Of course, there are nearly always fast horses like that at this stage of the year, coming to the Derby — front-end horses that seemingly outclass and outrun mere mortal opponents. When they run off again in the Derby, they call those kinds of horses Seattle Slew. When they don’t, they call them Beaten Favorite. And other names not so polite.
The best thing about Uncle Mo may be his owner, 41-year-old Mike Repole, a lifelong racing fan who grew up reading Russ Harris’ racing column in the New York Daily News and riding the bus across Queens to Aqueduct Race Track. Repole got rich inventing and developing the drink brand Vitaminwater, which he sold to Coca-Cola for $4.1 billion. He then poured a bunch of his cash into horses and has done well. Repole told Daily Racing Form writer Jay Privman that a racehorse owner better like roller coasters, because besides the highs and lows, “there are a lot of loops.”
Luckily, his point of view remains more from the grandstand than the turf club.
“I know this could last two more years or two more hours,” Repole says of riding the comet with Uncle Mo. “When I dreamed years ago of having a horse that people would talk about, I thought about the exciting part. I didn’t think about the pressure … It’s one thing to be just the Derby favorite. But the hype, people talking about the Triple Crown, Seattle Slew, Affirmed, Secretariat — that’s something.”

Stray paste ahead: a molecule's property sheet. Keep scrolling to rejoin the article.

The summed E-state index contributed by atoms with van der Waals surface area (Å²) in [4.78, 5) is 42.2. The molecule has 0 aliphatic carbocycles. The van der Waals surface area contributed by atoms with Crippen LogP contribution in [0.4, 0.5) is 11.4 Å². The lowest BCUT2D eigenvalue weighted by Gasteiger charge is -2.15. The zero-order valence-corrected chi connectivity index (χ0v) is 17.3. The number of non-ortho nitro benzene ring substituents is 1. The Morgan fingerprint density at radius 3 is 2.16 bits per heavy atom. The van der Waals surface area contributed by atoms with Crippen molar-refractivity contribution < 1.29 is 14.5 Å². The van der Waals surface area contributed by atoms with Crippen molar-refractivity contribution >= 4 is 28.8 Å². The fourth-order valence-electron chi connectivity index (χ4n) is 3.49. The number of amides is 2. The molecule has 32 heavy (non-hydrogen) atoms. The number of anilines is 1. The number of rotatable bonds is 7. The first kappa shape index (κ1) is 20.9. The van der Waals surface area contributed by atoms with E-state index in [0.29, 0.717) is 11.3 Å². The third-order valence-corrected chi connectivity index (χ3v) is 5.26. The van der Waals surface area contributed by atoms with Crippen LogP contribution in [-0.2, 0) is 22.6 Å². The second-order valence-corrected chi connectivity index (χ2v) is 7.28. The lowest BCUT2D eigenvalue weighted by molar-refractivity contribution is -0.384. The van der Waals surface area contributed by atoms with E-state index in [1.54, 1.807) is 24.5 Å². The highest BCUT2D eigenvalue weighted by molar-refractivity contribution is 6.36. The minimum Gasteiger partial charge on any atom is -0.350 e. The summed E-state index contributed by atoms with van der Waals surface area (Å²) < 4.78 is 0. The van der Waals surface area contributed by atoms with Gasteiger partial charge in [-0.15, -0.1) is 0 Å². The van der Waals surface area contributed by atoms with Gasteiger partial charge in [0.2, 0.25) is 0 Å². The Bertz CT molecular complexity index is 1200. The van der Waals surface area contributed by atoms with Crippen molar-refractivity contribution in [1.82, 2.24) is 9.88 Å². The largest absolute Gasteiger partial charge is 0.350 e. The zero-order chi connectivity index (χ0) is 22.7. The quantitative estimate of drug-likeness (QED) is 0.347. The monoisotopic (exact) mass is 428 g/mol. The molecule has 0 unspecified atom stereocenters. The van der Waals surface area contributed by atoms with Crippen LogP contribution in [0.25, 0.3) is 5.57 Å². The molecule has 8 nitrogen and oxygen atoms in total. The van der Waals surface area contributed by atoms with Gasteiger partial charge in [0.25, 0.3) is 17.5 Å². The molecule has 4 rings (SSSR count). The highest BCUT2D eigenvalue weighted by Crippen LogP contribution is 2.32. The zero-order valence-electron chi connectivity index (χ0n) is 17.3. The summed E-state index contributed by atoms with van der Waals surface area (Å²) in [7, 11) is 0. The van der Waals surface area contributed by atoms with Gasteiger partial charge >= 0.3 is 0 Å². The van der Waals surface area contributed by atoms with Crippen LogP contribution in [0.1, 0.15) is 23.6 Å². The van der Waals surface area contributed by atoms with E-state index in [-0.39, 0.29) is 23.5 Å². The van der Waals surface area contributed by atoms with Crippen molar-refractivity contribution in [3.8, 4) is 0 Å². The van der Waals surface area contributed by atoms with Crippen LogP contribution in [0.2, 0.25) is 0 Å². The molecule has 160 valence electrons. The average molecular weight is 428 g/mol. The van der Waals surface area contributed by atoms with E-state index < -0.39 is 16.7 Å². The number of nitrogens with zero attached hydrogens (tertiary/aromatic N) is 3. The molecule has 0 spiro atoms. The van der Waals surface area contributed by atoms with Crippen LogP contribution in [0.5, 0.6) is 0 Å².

Yes it is.
The fastest ‘Factor’ in Hot Springs
Elsewhere, Premier Pegasus will be a lukewarm favorite for the Santa Anita Derby. Jaycito is a come-from-behinder who often settles for second or third — like his grandsire Cryptoclearance. A promising newcomer is Mr. Commons, trained by John Shirreffs, of Zenyatta fame. Shirreffs also handled 2005 Derby winner Giacomo.
The following weekend, the Blue Grass Stakes will be run at Keeneland, with no apparent favorite. But the Arkansas Derby, at Oaklawn Park in Hot Springs, could include another blow-by from a fast colt called The Factor, trained by Bob Baffert. The Factor is lightly tested, but sizzles on the front end. “One thing is for sure: They don’t want to run with him early,” Baffert says, “or they’ll pay for it.”
A late possibility for the Kentucky Derby is smartly bred Master of Hounds, who recently hopped a plane from his “yard” in Ireland to Arabia to finish a fast-closing second in the 1 3/16-mile U.A.E. Derby. He could hop another plane to Kentucky and would be well intended.
Several prep race winners carry interesting names: Animal Kingdom won the Vinery Spiral. Watch Me Go won the Tampa Bay Derby. And Pants On Fire won the Louisiana Derby. Any of those would read well on a Derby julep glass.
Keeneland opens Friday
Racing in Kentucky makes a spring forward Friday with opening day at Keeneland. The beautiful Lexington track runs four weeks in April, with racing Wednesdays through Sundays, except Easter, April 24. The track is celebrating its 75th anniversary this season and has never been more popular. Almost every Saturday, it seems, Keeneland breaks another attendance record. The racing has gotten stronger every year, with loads of good horses, full fields, big pari-mutuel payoffs — and excellent amenities for fans.
Friday also is College Scholarship Day. Admission is free for college students, who may register for $1,000 scholarships sponsored by Keeneland and the Kentucky Thoroughbred Association. Ten scholarships will be given away that afternoon. For those seeking an advanced degree from the Handicapping School of Hard Knocks, scholarships must be earned at the windows.